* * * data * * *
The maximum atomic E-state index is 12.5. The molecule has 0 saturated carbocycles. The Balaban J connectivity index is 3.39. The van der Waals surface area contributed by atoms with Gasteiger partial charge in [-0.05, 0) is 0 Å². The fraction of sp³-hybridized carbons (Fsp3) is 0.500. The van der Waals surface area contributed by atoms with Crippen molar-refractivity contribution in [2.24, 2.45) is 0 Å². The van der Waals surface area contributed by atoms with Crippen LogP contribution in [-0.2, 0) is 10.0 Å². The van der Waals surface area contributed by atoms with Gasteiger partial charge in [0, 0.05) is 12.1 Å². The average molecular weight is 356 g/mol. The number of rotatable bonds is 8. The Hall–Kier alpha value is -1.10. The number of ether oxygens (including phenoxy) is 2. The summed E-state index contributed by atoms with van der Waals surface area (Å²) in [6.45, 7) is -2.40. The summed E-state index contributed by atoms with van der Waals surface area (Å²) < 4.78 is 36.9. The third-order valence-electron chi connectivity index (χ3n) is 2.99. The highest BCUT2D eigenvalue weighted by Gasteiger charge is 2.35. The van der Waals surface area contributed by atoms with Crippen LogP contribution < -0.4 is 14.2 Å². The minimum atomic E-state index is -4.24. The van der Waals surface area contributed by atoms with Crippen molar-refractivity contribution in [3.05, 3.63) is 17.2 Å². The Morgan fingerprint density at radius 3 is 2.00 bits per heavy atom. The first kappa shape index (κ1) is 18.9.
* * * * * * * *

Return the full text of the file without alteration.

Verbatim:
The maximum atomic E-state index is 12.5. The molecule has 0 saturated carbocycles. The Balaban J connectivity index is 3.39. The van der Waals surface area contributed by atoms with Gasteiger partial charge in [-0.05, 0) is 0 Å². The fraction of sp³-hybridized carbons (Fsp3) is 0.500. The van der Waals surface area contributed by atoms with Crippen molar-refractivity contribution in [2.24, 2.45) is 0 Å². The van der Waals surface area contributed by atoms with Crippen LogP contribution in [-0.2, 0) is 10.0 Å². The van der Waals surface area contributed by atoms with Gasteiger partial charge in [0, 0.05) is 12.1 Å². The average molecular weight is 356 g/mol. The number of rotatable bonds is 8. The Hall–Kier alpha value is -1.10. The number of ether oxygens (including phenoxy) is 2. The summed E-state index contributed by atoms with van der Waals surface area (Å²) in [6.45, 7) is -2.40. The summed E-state index contributed by atoms with van der Waals surface area (Å²) < 4.78 is 36.9. The third-order valence-electron chi connectivity index (χ3n) is 2.99. The highest BCUT2D eigenvalue weighted by Gasteiger charge is 2.35. The van der Waals surface area contributed by atoms with Crippen LogP contribution < -0.4 is 14.2 Å². The minimum atomic E-state index is -4.24. The van der Waals surface area contributed by atoms with Crippen molar-refractivity contribution in [3.05, 3.63) is 17.2 Å². The Morgan fingerprint density at radius 3 is 2.00 bits per heavy atom. The first kappa shape index (κ1) is 18.9.